Other late effects of diabetes

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Learn about other complications that can occur as a result of diabetes including neuropathy, foot problems, heart disease and stroke.

Key points

  • Over time, nerve damage, foot problems, heart disease and stroke can all occur as a result of diabetes.
  • Proper diabetes management and blood sugar control can help prevent these complications.

In addition to eye damage and kidney disease, there are several other complications that can result from diabetes. These include nerve damage (neuropathy), foot problems (peripheral vascular disease), heart disease and stroke.

​​Nerve damage (neuropathy)

Electrical signals travel along nerves. Over time, repeated blood glucose (sugar) levels above target can affect the nerves in many areas of the body. Some people with diabetes develop symptoms and signs of more severe nerve damage, called neuropathy. This is very rare in children or teens.

Nerves

Nerve pathways in the body shown with close up view on the specific parts of the nerve cell labelled
There are countless nerves running throughout the body. These nerves provide a pathway for electrical signals to travel. This allows for the brain and spinal cord to communicate with other tissues and organs.

When nerves in the arms or legs are affected people may have:

  • tingling
  • numbness
  • painful burning or freezing sensations, particularly in the feet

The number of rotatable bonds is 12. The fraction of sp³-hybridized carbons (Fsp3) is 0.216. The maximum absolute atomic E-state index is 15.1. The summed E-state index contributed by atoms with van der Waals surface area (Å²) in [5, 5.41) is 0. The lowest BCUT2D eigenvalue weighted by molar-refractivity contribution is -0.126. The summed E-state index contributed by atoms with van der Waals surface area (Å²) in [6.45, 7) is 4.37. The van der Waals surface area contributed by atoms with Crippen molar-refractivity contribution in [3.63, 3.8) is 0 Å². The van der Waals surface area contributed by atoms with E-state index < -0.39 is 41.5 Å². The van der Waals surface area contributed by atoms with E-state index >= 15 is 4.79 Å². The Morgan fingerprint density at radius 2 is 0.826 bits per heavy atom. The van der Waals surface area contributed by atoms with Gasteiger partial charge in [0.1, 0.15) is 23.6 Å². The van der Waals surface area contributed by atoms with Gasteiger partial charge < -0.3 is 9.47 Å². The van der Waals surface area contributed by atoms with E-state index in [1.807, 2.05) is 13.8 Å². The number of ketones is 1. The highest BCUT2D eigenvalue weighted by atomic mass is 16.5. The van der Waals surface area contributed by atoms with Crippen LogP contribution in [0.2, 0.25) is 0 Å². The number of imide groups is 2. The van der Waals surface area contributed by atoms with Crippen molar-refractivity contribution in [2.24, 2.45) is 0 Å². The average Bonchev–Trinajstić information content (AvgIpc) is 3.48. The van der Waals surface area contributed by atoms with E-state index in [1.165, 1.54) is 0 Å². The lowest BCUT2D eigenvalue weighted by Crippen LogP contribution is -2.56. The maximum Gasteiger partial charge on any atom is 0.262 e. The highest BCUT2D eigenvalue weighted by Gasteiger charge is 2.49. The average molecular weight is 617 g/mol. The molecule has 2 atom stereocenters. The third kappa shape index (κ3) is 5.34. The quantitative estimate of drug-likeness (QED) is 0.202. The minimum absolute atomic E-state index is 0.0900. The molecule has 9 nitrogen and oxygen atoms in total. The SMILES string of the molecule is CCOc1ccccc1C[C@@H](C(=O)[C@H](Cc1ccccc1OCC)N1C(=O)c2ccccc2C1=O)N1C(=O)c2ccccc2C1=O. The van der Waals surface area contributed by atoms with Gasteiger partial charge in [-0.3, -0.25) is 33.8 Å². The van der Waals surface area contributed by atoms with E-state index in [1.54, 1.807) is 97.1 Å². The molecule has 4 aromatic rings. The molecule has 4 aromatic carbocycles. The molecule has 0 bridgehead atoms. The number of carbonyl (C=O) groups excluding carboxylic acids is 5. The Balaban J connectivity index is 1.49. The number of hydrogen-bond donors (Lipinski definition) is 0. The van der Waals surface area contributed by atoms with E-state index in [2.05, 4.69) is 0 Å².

• throbbing.

Excellent blood sugar control can help prevent nerve damage.

Children and teens rarely suffer from foot problems from diabetes. In adults, foot problems develop because of poor blood flow and nerve damage, which can increase the risk of infection and slow healing. A person with neuropathy can get a cut or blister on the foot and not even feel it. Even small blisters can become a serious problem if not recognized early. Adults with diabetes should have regular feet checks by a health-care provider.

Heart disease and stroke

As people age, so do their blood vessels. Fat in the blood can build up on blood vessels. This makes the blood vessels more narrow and may block blood flow. A blockage in the heart can lead to a heart attack; a blockage in the brain’s blood vessel can lead to a stroke. People with diabetes have a higher risk of heart disease and stroke. Fortunately, this almost never happens to children or teens.

To help prevent future problems, your child should:

  • keep excellent blood sugar control
  • keep blood pressure in check
  • exercise regularly
  • eat a healthy diet​
  • not smoke
  • maintain healthy blood fats levels (cholesterol and triglycerides).

In teens with diabetes, blood cholesterol and triglycerides levels are measured to screen for problems. Blood fats levels outside of the normal range is called dyslipidemia.

Last updated: November 20th 2017